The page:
As for what makes a great visual effect, Bill Westenhofer believes, “It has to be something that looks seamless and is transporting. I don’t want to see extra effects. I still look back at the first Jurassic Park  as a high watermark. It was something that you had never seen before. To see dinosaurs walking around was an awesome moment. It’s a new experience you have never seen before. The first Star Wars  movie was another big moment of mine.” Creativity is the key to becoming a successful visual effects supervisor. “You are not a technician on the set,” says Westenhofer who led the Academy Award and BAFTA nominated VFX team for Life of Pi (2012). “The director is going to want your input. Even someone who is extremely hands on will want someone who can bring something else to the table; they want to describe what they want to have happen and for you to bring that plus 50 per cent more. That’s important. I tell guys who are starting at Rhythm and Hues it’s important that you convey confidence even at times you may not be. When you’re working on something that is going to take a year to produce it is critical that the team involved trusts you. It can’t be groundless confidence. You have to know that you’re going to be able to pull it off in the end. You never want them to doubt even if you’re thinking at the tank wondering, ‘How I’m going to blend this water together?’ I don’t want Ang [Lee] to be preoccupied worrying about that. I want that to be rested in my hands. With him I want to project an air of confidence. That is important. Communication skills are critical. You’re talking to a huge team and may have to convey the term ‘melancholy clouds’ to them.”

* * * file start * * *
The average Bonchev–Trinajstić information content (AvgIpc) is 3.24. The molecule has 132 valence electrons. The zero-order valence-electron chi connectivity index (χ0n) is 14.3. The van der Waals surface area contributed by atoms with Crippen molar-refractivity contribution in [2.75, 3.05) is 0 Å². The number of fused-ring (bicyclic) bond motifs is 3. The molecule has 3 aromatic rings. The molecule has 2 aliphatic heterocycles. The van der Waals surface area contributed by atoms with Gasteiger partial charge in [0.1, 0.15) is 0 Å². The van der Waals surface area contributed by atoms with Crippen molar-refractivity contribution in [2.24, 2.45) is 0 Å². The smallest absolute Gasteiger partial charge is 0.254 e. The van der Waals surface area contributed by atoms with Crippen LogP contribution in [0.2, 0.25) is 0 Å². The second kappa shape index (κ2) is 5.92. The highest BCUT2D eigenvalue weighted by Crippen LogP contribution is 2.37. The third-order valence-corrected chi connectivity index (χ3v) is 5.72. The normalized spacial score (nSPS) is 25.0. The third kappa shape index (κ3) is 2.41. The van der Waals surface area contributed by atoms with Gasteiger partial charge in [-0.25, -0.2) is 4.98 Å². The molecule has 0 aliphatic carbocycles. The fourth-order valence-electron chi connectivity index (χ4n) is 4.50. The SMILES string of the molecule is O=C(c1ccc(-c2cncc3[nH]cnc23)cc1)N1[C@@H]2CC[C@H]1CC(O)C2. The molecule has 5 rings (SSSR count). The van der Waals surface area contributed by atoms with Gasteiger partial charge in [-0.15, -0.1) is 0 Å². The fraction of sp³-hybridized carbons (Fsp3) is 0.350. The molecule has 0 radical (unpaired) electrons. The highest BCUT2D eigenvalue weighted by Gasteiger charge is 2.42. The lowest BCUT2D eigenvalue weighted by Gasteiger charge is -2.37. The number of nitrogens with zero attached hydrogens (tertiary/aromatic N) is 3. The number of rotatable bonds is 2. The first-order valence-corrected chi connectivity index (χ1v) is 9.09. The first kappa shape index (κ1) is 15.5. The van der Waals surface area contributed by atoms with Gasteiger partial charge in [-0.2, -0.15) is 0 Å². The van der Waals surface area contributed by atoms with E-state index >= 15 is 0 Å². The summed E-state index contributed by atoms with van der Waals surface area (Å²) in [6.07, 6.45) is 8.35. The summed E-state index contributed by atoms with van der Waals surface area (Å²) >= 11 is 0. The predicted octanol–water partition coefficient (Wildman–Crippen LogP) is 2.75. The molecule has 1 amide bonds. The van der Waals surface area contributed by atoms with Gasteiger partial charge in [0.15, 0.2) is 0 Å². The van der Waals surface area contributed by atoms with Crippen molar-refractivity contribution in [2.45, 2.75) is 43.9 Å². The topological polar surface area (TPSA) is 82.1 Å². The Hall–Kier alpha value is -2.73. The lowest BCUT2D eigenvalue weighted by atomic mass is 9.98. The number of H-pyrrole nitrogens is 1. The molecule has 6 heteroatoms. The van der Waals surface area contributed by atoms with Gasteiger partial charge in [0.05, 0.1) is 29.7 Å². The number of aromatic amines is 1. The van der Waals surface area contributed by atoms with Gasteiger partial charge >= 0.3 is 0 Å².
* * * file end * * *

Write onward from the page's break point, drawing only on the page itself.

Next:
“The studios are looking at visual effects as a commodity and that’s a shame,” states Bill Westenhofer who is proud of the visual effects work in Life of Pi which features a digital ocean and animals. “With this picture it is not like someone said, ‘We’re going to fill water in the tank and throw up some skies.’ The visual effects were as much of the art of the final film as anything else. The budgets keep shrinking and the demands keep getting more and more. We’re approaching the breaking point.” Post-production schedules have become tighter. “It used to be you could show a rough animation, get that approved, get the milestone timed off, and show the studio that you’re making progress. There are studio executives who say that they can’t judge anything until it’s finished. How do you deal with that when you have to spend a lot of time and effort creating something to get to that point only to have it tossed out because the people who are reviewing the work do not have the ability to judge things in progress? They’ll ask for something and expect it to be turned around the next day no matter what the complexity or the challenge is.” Contemplating the future evolution of the visual effects industry, Westenhofer observes, “We are going to keep increasing the realism level. The question of subsidies and how that pans out is going to determine quite a bit of it. Right now companies are moving personnel and facilities to where they can get a subsidy. Quite often even if your number is less than someone from another company with a subsidy they won’t come to talk to you. They want that box checked where the subsidies are coming from. The way it is trending now you’re going to see more labour being done in countries or other states which are subsidizing work; they’ll be moving there. Supervising positions will probably stay in Los Angeles or wherever the post-production work is taking place.”